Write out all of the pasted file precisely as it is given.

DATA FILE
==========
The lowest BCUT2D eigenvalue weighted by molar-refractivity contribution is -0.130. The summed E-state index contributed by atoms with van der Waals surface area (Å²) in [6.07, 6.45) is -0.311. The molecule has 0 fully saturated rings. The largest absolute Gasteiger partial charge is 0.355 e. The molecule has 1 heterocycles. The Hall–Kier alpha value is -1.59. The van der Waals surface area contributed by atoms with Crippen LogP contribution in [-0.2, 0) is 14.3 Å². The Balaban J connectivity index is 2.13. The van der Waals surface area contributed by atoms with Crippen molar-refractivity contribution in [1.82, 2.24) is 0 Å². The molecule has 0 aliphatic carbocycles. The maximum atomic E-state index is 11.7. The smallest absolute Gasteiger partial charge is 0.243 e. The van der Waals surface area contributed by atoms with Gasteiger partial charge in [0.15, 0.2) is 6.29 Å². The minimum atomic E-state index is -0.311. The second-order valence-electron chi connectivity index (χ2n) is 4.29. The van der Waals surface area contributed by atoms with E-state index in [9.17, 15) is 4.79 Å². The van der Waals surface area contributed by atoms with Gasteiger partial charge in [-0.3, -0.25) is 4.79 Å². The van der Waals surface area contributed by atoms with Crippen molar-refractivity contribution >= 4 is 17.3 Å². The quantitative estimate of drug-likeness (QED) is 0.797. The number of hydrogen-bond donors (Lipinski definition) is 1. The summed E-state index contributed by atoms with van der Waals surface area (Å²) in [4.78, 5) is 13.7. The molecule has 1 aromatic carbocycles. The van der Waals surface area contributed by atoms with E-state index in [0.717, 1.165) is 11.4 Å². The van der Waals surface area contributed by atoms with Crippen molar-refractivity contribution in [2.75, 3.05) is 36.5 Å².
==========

The lowest BCUT2D eigenvalue weighted by molar-refractivity contribution is -0.130. The summed E-state index contributed by atoms with van der Waals surface area (Å²) in [6.07, 6.45) is -0.311. The molecule has 0 fully saturated rings. The largest absolute Gasteiger partial charge is 0.355 e. The molecule has 1 heterocycles. The Hall–Kier alpha value is -1.59. The van der Waals surface area contributed by atoms with Crippen LogP contribution in [-0.2, 0) is 14.3 Å². The Balaban J connectivity index is 2.13. The van der Waals surface area contributed by atoms with Crippen molar-refractivity contribution in [1.82, 2.24) is 0 Å². The molecule has 0 aliphatic carbocycles. The maximum atomic E-state index is 11.7. The smallest absolute Gasteiger partial charge is 0.243 e. The van der Waals surface area contributed by atoms with Gasteiger partial charge in [0.15, 0.2) is 6.29 Å². The minimum atomic E-state index is -0.311. The second-order valence-electron chi connectivity index (χ2n) is 4.29. The van der Waals surface area contributed by atoms with E-state index in [9.17, 15) is 4.79 Å². The van der Waals surface area contributed by atoms with Gasteiger partial charge in [-0.3, -0.25) is 4.79 Å². The van der Waals surface area contributed by atoms with Crippen molar-refractivity contribution >= 4 is 17.3 Å². The quantitative estimate of drug-likeness (QED) is 0.797. The number of hydrogen-bond donors (Lipinski definition) is 1. The summed E-state index contributed by atoms with van der Waals surface area (Å²) in [4.78, 5) is 13.7. The molecule has 1 aromatic carbocycles. The van der Waals surface area contributed by atoms with E-state index in [0.717, 1.165) is 11.4 Å². The van der Waals surface area contributed by atoms with Crippen molar-refractivity contribution in [2.75, 3.05) is 36.5 Å².